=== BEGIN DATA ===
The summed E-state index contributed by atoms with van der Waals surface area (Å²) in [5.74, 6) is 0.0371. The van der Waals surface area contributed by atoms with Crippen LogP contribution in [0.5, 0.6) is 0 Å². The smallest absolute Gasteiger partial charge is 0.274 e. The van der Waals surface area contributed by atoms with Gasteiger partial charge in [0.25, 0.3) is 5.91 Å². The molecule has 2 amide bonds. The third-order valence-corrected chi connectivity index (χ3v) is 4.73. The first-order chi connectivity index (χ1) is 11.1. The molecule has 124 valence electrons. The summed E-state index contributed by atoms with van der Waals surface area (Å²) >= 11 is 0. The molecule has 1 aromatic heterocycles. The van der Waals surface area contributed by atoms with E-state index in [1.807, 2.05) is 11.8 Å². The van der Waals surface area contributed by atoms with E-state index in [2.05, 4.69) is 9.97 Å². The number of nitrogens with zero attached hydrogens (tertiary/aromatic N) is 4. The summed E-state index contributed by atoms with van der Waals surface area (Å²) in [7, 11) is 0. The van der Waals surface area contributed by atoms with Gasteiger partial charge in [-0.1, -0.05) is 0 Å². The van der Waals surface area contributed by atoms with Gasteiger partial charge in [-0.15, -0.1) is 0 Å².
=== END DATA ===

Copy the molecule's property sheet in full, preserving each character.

The summed E-state index contributed by atoms with van der Waals surface area (Å²) in [5.74, 6) is 0.0371. The van der Waals surface area contributed by atoms with Crippen LogP contribution in [0.5, 0.6) is 0 Å². The smallest absolute Gasteiger partial charge is 0.274 e. The van der Waals surface area contributed by atoms with Gasteiger partial charge in [0.25, 0.3) is 5.91 Å². The molecule has 2 amide bonds. The third-order valence-corrected chi connectivity index (χ3v) is 4.73. The first-order chi connectivity index (χ1) is 11.1. The molecule has 124 valence electrons. The summed E-state index contributed by atoms with van der Waals surface area (Å²) >= 11 is 0. The molecule has 1 aromatic heterocycles. The van der Waals surface area contributed by atoms with E-state index in [1.807, 2.05) is 11.8 Å². The van der Waals surface area contributed by atoms with E-state index in [2.05, 4.69) is 9.97 Å². The number of nitrogens with zero attached hydrogens (tertiary/aromatic N) is 4. The summed E-state index contributed by atoms with van der Waals surface area (Å²) in [7, 11) is 0. The van der Waals surface area contributed by atoms with Gasteiger partial charge in [-0.1, -0.05) is 0 Å². The van der Waals surface area contributed by atoms with Gasteiger partial charge in [-0.15, -0.1) is 0 Å².